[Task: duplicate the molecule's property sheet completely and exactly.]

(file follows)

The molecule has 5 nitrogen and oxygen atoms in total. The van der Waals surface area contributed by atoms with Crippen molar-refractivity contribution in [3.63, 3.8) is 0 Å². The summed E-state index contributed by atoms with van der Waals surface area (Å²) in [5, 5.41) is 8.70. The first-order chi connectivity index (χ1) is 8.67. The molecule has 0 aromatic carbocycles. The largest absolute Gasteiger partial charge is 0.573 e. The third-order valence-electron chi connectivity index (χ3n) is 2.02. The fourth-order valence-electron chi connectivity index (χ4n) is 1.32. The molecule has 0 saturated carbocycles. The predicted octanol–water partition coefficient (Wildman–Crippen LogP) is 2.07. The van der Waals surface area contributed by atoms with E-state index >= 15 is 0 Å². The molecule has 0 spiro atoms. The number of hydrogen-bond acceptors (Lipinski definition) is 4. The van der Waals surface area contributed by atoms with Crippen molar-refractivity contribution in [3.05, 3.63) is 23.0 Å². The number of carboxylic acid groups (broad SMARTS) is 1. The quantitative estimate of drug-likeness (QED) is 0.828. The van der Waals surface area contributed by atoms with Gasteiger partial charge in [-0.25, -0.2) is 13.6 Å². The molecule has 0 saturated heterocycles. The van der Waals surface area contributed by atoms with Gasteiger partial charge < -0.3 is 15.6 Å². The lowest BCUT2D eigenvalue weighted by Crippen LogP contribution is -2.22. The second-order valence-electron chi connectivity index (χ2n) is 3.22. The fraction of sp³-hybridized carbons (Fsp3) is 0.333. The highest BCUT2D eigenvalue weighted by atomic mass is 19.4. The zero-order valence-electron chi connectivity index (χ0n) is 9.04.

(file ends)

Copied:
The molecule has 5 nitrogen and oxygen atoms in total. The van der Waals surface area contributed by atoms with Crippen molar-refractivity contribution in [3.63, 3.8) is 0 Å². The summed E-state index contributed by atoms with van der Waals surface area (Å²) in [5, 5.41) is 8.70. The first-order chi connectivity index (χ1) is 8.67. The molecule has 0 aromatic carbocycles. The largest absolute Gasteiger partial charge is 0.573 e. The third-order valence-electron chi connectivity index (χ3n) is 2.02. The fourth-order valence-electron chi connectivity index (χ4n) is 1.32. The molecule has 0 saturated carbocycles. The predicted octanol–water partition coefficient (Wildman–Crippen LogP) is 2.07. The van der Waals surface area contributed by atoms with E-state index >= 15 is 0 Å². The molecule has 0 spiro atoms. The number of hydrogen-bond acceptors (Lipinski definition) is 4. The van der Waals surface area contributed by atoms with Crippen molar-refractivity contribution in [3.05, 3.63) is 23.0 Å². The number of carboxylic acid groups (broad SMARTS) is 1. The quantitative estimate of drug-likeness (QED) is 0.828. The van der Waals surface area contributed by atoms with Gasteiger partial charge in [-0.25, -0.2) is 13.6 Å². The molecule has 0 saturated heterocycles. The van der Waals surface area contributed by atoms with Gasteiger partial charge < -0.3 is 15.6 Å². The lowest BCUT2D eigenvalue weighted by Crippen LogP contribution is -2.22. The second-order valence-electron chi connectivity index (χ2n) is 3.22. The fraction of sp³-hybridized carbons (Fsp3) is 0.333. The highest BCUT2D eigenvalue weighted by atomic mass is 19.4. The zero-order valence-electron chi connectivity index (χ0n) is 9.04.